July 20. Today the trail crosses a road that leads either west to Williamstown, MA or east to North Adams, MA. Either way it is about 2.5 miles into town, so I am not expecting to make those trips. I have about a quarter mile left to get to the road when I see signs stapled up by the trail. This is almost always a good sign- usually some good offer for hikers approaching town. In this case, I read about “Bikes for Hikes”. Joshua, North Adams City Councilor, has donated several bicycles for hikers to use as they wish. The sign reads, “Come and explore our city, refuel at one of our many markets, enjoy the emerging art scene” at the contemporary art museum in town. Very tempting. I wasn’t necessarily planning on going into town, but this unexpected surprise makes it so easy. I hike over to the designated house and find the bikes and a shed on the edge of the yard. I leave my pack behind the shed, hop on a bike and start pedaling toward North Adams. I spend the rest of the day biking around town, eating, spending time at the library. It is a good, spontaneous break from the trail for me. I really appreciate the Bikes for Hikes project- what a neat idea for hikers.
July 21. The next day I meet thru hiker “Singer” and his dog Ike. We keep passing one another all morning, and then eventually I come out to a clearing and view. Singer is talking to two section hikers about his dog Ike, who is lapping up attention from all the hikers. I learn the story of Ike- apparently he was left wandering around at a hostel in TN. He followed the first group of hikers to hit the trail, and each day he would follow the first group of hikers to leave the shelter. Hikers took pity on the dog and fed him scraps, until Singer took him in to the next town to see if he was missing from somewhere. Nothing came up, so Singer adopted him. Singer said, “I had been wanting a dog for on the trail, and even considered stopping at a Humane League to adopt a dog!” So this was kind of perfect. As some like to say, “The trail provides”.
July 25. A friend from Warren Doyle’s Appalachian Trail class contacted me, asking how she could help me now that I’m hiking closer to her home state. Ruthe Anne is planning for her own thru hike next spring 2018. I had such a nice stay at her home, and she even helped me slack pack one rainy day over a mountainous part of Vermont. One of the things I most loved though, was talking to Ruthe Anne again and seeing her excitement and planning for her own trip. It was so inspiring- it made me remember how excited I was when I was preparing for this trip, and now I’m actually in the midst of that trip. Sometimes I forget how amazing it is that I was able to come out here and that I’ve been out here for so long. Ruthe Anne thanked me for answering her questions about thru hiking and easing some of her anxieties, but I also got such a valuable reminder and perspective from her.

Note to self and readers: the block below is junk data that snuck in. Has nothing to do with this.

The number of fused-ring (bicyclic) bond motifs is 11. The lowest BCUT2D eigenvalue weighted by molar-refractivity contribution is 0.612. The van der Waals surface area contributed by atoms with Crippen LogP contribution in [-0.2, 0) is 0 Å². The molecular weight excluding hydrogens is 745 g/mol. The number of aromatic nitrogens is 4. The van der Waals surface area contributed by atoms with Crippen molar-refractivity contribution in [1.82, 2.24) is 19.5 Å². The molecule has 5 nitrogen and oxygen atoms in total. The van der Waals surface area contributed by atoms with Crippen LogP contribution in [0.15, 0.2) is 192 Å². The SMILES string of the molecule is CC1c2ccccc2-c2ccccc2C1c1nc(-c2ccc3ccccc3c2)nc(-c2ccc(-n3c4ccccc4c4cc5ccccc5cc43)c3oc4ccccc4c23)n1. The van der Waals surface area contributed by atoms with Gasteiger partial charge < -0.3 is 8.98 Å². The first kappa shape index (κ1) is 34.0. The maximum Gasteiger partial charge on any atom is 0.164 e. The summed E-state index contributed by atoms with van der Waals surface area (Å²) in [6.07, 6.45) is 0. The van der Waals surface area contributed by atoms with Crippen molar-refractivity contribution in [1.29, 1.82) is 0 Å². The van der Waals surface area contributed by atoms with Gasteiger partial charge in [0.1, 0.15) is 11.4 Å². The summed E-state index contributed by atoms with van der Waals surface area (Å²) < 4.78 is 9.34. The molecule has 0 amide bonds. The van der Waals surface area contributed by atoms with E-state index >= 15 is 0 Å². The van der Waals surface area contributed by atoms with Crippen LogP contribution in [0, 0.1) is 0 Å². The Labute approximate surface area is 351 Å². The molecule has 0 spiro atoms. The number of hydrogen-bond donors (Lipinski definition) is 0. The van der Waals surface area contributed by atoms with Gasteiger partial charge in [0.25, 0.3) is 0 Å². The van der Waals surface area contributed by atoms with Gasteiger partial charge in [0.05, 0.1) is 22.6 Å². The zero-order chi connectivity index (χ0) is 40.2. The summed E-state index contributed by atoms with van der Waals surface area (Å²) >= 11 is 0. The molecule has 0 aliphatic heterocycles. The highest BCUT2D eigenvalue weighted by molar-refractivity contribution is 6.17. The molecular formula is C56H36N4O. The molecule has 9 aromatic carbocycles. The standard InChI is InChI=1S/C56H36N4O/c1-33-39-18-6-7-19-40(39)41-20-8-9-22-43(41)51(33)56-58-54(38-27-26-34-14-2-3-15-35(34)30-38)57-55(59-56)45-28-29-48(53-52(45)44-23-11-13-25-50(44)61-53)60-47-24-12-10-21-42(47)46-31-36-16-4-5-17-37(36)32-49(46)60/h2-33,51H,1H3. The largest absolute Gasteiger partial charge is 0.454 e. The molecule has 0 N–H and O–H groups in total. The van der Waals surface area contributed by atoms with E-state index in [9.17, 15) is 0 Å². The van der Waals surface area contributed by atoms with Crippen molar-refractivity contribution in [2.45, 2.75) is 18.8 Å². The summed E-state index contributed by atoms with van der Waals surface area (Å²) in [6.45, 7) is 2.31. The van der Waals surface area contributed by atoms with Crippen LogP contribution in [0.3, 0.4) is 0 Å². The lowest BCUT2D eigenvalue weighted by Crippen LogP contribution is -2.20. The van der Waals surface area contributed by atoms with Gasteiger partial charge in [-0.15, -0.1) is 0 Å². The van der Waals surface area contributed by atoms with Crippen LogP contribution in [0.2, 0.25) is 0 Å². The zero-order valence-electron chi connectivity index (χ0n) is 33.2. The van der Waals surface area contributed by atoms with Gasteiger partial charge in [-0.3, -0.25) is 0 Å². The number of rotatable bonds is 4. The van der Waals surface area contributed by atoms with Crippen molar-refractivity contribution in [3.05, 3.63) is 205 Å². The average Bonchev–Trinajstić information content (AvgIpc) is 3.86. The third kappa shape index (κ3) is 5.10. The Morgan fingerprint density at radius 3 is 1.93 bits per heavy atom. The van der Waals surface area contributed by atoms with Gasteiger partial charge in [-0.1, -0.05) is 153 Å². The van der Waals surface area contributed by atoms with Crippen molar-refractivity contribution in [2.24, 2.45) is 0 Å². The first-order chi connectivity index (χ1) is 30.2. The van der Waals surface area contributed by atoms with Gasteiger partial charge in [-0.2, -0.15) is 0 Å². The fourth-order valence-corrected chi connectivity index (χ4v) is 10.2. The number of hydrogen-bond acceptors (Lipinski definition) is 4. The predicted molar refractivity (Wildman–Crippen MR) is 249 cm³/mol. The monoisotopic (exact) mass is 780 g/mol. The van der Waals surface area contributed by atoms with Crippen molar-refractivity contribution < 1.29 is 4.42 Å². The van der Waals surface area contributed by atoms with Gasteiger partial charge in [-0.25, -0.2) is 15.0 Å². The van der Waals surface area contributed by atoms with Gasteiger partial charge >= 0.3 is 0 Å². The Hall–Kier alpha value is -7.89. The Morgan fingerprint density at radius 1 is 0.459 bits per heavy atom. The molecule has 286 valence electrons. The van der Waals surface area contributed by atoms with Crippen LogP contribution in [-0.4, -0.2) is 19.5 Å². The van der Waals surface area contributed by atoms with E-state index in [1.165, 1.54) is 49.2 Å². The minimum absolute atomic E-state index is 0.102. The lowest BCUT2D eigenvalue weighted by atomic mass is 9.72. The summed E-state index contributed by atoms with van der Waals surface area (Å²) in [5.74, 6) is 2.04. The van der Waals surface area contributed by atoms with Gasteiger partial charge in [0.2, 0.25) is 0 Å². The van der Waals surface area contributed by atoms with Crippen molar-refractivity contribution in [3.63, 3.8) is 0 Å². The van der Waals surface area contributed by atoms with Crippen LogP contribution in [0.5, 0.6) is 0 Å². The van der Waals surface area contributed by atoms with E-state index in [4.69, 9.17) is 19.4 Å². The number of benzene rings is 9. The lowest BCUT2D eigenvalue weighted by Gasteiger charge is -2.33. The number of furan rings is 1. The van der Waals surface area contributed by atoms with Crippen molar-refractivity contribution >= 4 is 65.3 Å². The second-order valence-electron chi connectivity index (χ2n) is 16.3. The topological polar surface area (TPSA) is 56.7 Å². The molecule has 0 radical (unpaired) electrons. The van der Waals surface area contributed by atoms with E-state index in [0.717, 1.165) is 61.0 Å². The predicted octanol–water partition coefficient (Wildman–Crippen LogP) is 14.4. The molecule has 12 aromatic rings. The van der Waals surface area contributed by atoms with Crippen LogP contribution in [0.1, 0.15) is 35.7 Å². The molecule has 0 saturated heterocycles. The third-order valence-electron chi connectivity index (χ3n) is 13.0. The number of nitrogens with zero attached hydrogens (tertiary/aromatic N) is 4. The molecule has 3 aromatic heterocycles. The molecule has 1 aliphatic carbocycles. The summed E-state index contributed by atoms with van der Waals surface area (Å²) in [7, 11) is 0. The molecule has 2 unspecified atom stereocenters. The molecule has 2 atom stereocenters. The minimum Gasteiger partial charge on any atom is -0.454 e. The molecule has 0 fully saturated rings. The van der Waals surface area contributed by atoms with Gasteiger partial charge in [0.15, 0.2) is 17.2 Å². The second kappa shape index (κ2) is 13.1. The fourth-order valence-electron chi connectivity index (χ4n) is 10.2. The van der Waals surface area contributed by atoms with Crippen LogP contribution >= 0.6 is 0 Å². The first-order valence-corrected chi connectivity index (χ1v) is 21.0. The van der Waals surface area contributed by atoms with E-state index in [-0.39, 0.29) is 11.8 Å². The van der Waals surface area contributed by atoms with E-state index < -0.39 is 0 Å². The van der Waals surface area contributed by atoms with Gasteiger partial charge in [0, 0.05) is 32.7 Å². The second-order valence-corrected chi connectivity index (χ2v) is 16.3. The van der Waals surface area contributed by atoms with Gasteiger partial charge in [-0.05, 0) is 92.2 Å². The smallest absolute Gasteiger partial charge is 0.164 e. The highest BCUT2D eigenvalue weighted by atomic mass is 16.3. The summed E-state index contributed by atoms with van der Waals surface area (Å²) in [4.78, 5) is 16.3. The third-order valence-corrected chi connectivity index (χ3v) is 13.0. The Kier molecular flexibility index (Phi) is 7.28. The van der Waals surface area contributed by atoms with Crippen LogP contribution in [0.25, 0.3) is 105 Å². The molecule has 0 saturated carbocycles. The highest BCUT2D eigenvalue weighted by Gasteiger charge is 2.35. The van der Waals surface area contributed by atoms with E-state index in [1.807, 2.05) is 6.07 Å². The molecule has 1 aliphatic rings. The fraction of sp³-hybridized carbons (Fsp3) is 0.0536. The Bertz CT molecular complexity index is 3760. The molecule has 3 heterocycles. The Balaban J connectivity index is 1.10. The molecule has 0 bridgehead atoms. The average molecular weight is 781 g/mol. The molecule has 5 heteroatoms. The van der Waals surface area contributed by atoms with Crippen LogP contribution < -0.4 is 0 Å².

July 26. When I took the Appalachian Trail Institute class in March, Warren asked each of us, “How many hours a day will you spend not hiking or sleeping?” What he was really getting at was, “How many hours a day will you spend socializing?” In that setting, I took a lot of pride in being independent and socializing at times, but mostly sticking to hiking on my own.
This week was a change of pace for me. After months of mostly hiking alone, it was nice to spend a couple days hiking with a group of friends. They’ve been a group for a while, but after weeks of bumping into one another now and again, I think they are half adopting me. I went to “The Yellow Deli”, a hostel in Rutland, with them. Skills and Super are a couple, coincidentally also from my home area. One Sock is a very friendly thru hiker from GA. The four of us took full advantage of our time in town, even spontaneously going to the local movie theater one evening. I was seeing a different movie than the three of them, so I said, “I’ll just see you back at the hostel”. But Super heard and cried out, “What?! No, we like you! We’ll wait for you!” I thought that was really nice, and it made me laugh. I’m not used to being part of a group, but there was something really nice about hanging out together. We all resupplied at the local grocery store, this group of grungy happy hikers just putting loads of junk food in a cart. I even convinced Super to include a box of cookies in her resupply. You might as well treat yourself and get what you’re not sick of, at this point. We can eat anything now, entire meals of cookies and candy!
So these are some of the surprises I’ve had in late July.
This website contains affiliate links, which means The Trek may receive a percentage of any product or service you purchase using the links in the articles or advertisements. The buyer pays the same price as they would otherwise, and your purchase helps to support The Trek's ongoing goal to serve you quality backpacking advice and information. Thanks for your support!
To learn more, please visit the About This Site page.